Waste crime costs top £600m a year
WASTE crime in England costs the industry and taxpayers £604m a year, with weak regulations creating gaps for illegal operations, according to new research.
The study, Rethinking Waste Crime, says regulations have not kept up with the rapidly evolving waste sector and the emergence of using waste as a resource for recycling and recovery has “opened up gaps that can be exploited”.
The most serious forms of waste crime include illegal sites, inaccurately describing waste, illegal export, illegal burning, flytipping and serious breaches of permit conditions.
Highlighting weak regulations, the report noted that anyone can obtain a licence to carry waste by paying a small fee online with minimal checks; waste carriers or sites that operate under exemptions, rather than proper waste permits, are rarely inspected; and there is no way to track commercial waste from its production to end destination.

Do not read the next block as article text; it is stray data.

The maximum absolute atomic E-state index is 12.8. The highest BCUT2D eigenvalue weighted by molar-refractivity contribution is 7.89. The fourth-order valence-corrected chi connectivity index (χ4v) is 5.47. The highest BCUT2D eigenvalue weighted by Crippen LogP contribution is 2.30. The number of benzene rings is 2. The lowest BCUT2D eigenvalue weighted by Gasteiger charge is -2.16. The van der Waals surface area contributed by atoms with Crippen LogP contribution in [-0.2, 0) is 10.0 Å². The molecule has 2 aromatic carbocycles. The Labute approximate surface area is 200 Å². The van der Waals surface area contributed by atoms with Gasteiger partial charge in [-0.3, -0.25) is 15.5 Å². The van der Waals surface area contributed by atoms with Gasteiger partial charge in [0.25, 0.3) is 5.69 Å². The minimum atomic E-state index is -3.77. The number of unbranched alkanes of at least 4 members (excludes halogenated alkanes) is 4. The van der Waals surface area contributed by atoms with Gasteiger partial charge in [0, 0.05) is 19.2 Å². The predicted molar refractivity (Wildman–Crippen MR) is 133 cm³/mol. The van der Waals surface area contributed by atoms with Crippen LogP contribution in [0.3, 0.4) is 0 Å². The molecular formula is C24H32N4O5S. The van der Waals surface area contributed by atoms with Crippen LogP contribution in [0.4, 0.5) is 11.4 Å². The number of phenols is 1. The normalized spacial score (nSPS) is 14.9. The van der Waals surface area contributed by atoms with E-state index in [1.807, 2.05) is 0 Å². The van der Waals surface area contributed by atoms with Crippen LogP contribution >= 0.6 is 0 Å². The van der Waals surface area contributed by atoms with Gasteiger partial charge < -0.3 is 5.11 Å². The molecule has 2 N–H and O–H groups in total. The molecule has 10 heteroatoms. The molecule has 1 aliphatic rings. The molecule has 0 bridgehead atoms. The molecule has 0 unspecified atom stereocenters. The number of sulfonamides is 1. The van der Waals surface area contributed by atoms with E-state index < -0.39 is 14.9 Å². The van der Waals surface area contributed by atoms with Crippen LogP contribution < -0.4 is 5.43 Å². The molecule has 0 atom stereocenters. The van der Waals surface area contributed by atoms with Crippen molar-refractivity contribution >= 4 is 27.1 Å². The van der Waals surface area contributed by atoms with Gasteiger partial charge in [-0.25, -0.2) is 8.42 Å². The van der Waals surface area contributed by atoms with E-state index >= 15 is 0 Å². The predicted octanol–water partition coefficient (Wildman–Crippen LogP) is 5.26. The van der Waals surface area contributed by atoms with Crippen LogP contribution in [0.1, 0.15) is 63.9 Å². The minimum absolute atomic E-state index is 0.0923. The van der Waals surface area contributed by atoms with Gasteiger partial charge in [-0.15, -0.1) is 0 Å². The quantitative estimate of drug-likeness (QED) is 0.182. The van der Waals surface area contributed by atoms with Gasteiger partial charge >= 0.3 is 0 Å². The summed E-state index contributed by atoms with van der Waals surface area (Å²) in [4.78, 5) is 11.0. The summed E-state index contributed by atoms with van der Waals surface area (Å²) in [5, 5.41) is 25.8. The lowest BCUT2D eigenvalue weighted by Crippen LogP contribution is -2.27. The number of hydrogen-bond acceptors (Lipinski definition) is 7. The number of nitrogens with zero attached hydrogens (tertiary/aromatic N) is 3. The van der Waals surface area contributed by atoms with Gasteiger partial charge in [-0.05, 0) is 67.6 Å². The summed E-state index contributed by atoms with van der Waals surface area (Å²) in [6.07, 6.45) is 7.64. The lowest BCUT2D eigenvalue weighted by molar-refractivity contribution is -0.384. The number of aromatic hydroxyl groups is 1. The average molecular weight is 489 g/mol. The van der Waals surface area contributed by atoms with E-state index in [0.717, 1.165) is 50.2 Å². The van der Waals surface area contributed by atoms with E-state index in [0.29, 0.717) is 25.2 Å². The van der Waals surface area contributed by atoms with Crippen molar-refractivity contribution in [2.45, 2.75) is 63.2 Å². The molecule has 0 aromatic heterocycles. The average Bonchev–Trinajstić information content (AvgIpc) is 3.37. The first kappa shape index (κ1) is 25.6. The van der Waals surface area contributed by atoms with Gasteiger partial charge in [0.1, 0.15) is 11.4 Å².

In addition to tighter regulations, it calls for increased enforcement, industry-wide bans for serious and repeat offenders, and seizing criminals’ profits to create a new source of funding for the Environment Agency.
The report was commissioned by the Environmental Services Association and charity the Environmental Services Association Education Trust.
Mick Brown, managing director of report author Eunomia, said: “Regulators have been under-resourced and encouraged to take a light-touch approach in order to be business friendly. Ironically, this is actually harming the interests of legitimate waste businesses while giving criminals an easy ride.
“The solution isn’t to abandon the progress we’ve made, but to modernise regulation to support our increasingly circular economy.”